In 1948, over a decade had passed since the end of the 19-year U.S. occupation of Haiti, and the 30-year-long father-and-son Duvalier dictatorship had not yet begun. In Cap-Haïtien, in the country’s north, emerged a group of artists, among them Philomé Obin, who first began painting by decorating houses, businesses, and churches. In his art, Obin always painted street scenes, showing dynamic interactions which remind us that “street life” has as much to do with people as with structures. A man’s suit shows that he comes from a different social class from a shirtless water-carrier, yet they all inhabit a vibrant world of houses, squares, cathedrals, blue skies, lush vegetation, and distant green mountains.

An Obin painting often indicates privileged status by placing a figure at some relative elevation, usually on a horse. Or in a uniform. Or both. Inspection of the Streets shows two types of men in uniform, one a group of street cleaners and the other their boss. The street cleaners are wearing abako (denim), typical peasant garb at the time. Later, François “Papa Doc” Duvalier would create denim-clad militias, but this had not yet happened and a Tonton Macoute was still a mythical figure who children were told could stuff them in his knapsack.

The street sweepers’ hats bear the initials SSP, indicating that they’re part of some official sanitation department or project. While the gentleman, or possibly gendarme, on horseback wears fancy shoes, the cleaners are shoeless or wear stringy sandals. The horse, which seems too disgusted to smell the garbage we do not see, takes his color from the man-made surroundings, as does his rider’s uniform, while the street cleaners’ feet nearly merge with the earth. Their hats match their tools, not the arched doorways or gabled roofs of Cap-Haïtien.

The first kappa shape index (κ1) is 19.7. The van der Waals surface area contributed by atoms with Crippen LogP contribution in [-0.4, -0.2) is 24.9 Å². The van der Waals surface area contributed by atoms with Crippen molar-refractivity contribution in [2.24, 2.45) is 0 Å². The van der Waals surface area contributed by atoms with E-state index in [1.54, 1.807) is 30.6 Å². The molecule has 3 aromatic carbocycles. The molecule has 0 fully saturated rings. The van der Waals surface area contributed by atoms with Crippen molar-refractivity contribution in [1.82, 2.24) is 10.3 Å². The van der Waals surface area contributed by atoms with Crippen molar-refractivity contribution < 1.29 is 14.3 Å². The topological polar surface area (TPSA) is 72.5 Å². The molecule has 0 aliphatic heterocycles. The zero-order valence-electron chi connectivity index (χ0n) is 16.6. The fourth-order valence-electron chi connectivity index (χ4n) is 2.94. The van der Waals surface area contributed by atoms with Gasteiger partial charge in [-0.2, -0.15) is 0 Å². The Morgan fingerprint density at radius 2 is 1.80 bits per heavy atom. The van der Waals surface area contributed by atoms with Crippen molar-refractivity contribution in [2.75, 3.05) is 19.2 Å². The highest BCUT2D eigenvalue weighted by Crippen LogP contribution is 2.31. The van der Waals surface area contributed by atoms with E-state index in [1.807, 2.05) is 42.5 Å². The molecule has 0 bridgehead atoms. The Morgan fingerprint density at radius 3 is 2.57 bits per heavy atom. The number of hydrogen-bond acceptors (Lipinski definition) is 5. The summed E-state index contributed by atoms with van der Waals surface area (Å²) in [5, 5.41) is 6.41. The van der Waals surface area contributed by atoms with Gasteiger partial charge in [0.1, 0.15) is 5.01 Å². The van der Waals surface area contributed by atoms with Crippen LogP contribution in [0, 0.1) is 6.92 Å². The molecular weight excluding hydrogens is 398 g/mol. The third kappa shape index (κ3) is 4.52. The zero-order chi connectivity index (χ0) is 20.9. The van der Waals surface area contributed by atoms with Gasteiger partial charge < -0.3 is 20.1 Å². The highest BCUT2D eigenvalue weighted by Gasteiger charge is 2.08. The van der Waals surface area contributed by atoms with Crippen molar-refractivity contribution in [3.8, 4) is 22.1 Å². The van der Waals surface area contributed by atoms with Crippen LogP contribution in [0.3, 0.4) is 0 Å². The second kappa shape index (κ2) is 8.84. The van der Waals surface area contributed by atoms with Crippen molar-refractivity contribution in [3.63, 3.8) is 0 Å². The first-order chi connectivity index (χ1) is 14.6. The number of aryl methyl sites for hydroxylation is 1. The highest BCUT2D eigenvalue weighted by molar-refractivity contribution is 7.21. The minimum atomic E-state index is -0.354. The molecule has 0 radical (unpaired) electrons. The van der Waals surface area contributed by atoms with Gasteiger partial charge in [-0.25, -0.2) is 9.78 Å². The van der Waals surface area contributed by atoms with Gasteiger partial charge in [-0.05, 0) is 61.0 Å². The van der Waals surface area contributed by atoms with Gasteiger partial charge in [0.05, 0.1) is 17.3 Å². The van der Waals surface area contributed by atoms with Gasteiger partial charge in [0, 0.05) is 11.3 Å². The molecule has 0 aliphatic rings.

Obin often wrote a painting’s title at its bottom. He named this one Ti Coyo faisant inspection (Ti Coyo inspecting), highlighting not the inspection but the man carrying it out. Thus the painting’s central figure is the square-shouldered, feline-faced Ti Coyo. The diminutive “Ti” indicates a local legacy—there must have been an older Coyo if he is Little Coyo. This way of naming him implies some familiarity with him, and might imply that he got the job through nepotism. Ti Coyo was probably known to everyone on F Street and beyond and is perhaps being satirized or caricatured here. At the same time, he represents a snooty or cunning rather than a brutal authority, someone the populace might make fun of rather than fear. The men of SSP do not look unhappy and neither does Ti Coyo.

Generally, people coexist pretty well in Obin’s paintings of Cap-Haïtien. There is little hostility or conflict. Obin is considered one of Haiti’s greatest painters in part because he showed extraordinary range, depicting Haiti’s vibrant and complex history and multilayered spirituality while never losing sight of ordinary moments like this one, when daily life takes center stage. His paintings constitute acts of both documentation and re-creation.

Originally published in Among Others: Blackness at MoMA, ed. Darby English and Charlotte Barat (New York: The Museum of Modern Art, 2019)

Edwidge Danticat, independent scholar

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